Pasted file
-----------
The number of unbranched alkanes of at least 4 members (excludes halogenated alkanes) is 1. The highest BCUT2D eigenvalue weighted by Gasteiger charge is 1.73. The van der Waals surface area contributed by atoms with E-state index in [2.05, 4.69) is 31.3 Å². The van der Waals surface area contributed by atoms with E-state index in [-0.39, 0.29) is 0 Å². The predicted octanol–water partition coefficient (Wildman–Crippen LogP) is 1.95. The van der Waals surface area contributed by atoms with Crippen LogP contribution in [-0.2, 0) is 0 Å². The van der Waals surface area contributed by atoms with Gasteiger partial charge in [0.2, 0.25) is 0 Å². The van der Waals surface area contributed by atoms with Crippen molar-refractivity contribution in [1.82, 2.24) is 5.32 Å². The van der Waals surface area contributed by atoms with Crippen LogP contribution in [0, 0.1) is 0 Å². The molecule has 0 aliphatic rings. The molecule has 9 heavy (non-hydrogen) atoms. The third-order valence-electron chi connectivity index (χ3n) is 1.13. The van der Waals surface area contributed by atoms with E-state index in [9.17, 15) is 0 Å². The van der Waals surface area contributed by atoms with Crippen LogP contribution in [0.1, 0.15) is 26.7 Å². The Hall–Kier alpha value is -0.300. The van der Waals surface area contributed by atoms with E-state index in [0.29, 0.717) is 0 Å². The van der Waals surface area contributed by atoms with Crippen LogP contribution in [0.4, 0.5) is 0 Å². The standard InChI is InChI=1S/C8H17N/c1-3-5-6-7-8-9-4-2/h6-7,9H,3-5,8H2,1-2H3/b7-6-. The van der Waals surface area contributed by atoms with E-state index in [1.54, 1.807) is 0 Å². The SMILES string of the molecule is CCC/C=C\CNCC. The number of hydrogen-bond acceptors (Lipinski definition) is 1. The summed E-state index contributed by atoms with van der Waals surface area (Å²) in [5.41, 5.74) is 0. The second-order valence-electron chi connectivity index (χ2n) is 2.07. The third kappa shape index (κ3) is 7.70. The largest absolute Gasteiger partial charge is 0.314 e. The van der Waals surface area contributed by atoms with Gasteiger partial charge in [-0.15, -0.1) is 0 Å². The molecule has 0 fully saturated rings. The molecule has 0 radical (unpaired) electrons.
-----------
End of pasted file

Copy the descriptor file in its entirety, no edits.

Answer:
The number of unbranched alkanes of at least 4 members (excludes halogenated alkanes) is 1. The highest BCUT2D eigenvalue weighted by Gasteiger charge is 1.73. The van der Waals surface area contributed by atoms with E-state index in [2.05, 4.69) is 31.3 Å². The van der Waals surface area contributed by atoms with E-state index in [-0.39, 0.29) is 0 Å². The predicted octanol–water partition coefficient (Wildman–Crippen LogP) is 1.95. The van der Waals surface area contributed by atoms with Crippen LogP contribution in [-0.2, 0) is 0 Å². The van der Waals surface area contributed by atoms with Gasteiger partial charge in [0.2, 0.25) is 0 Å². The van der Waals surface area contributed by atoms with Crippen molar-refractivity contribution in [1.82, 2.24) is 5.32 Å². The van der Waals surface area contributed by atoms with Crippen LogP contribution in [0, 0.1) is 0 Å². The molecule has 0 aliphatic rings. The molecule has 9 heavy (non-hydrogen) atoms. The third-order valence-electron chi connectivity index (χ3n) is 1.13. The van der Waals surface area contributed by atoms with E-state index in [9.17, 15) is 0 Å². The van der Waals surface area contributed by atoms with Crippen LogP contribution in [0.1, 0.15) is 26.7 Å². The Hall–Kier alpha value is -0.300. The van der Waals surface area contributed by atoms with E-state index in [0.29, 0.717) is 0 Å². The van der Waals surface area contributed by atoms with Crippen LogP contribution in [0.4, 0.5) is 0 Å². The standard InChI is InChI=1S/C8H17N/c1-3-5-6-7-8-9-4-2/h6-7,9H,3-5,8H2,1-2H3/b7-6-. The van der Waals surface area contributed by atoms with E-state index in [1.54, 1.807) is 0 Å². The SMILES string of the molecule is CCC/C=C\CNCC. The number of hydrogen-bond acceptors (Lipinski definition) is 1. The summed E-state index contributed by atoms with van der Waals surface area (Å²) in [5.41, 5.74) is 0. The second-order valence-electron chi connectivity index (χ2n) is 2.07. The third kappa shape index (κ3) is 7.70. The largest absolute Gasteiger partial charge is 0.314 e. The van der Waals surface area contributed by atoms with Gasteiger partial charge in [-0.15, -0.1) is 0 Å². The molecule has 0 fully saturated rings. The molecule has 0 radical (unpaired) electrons.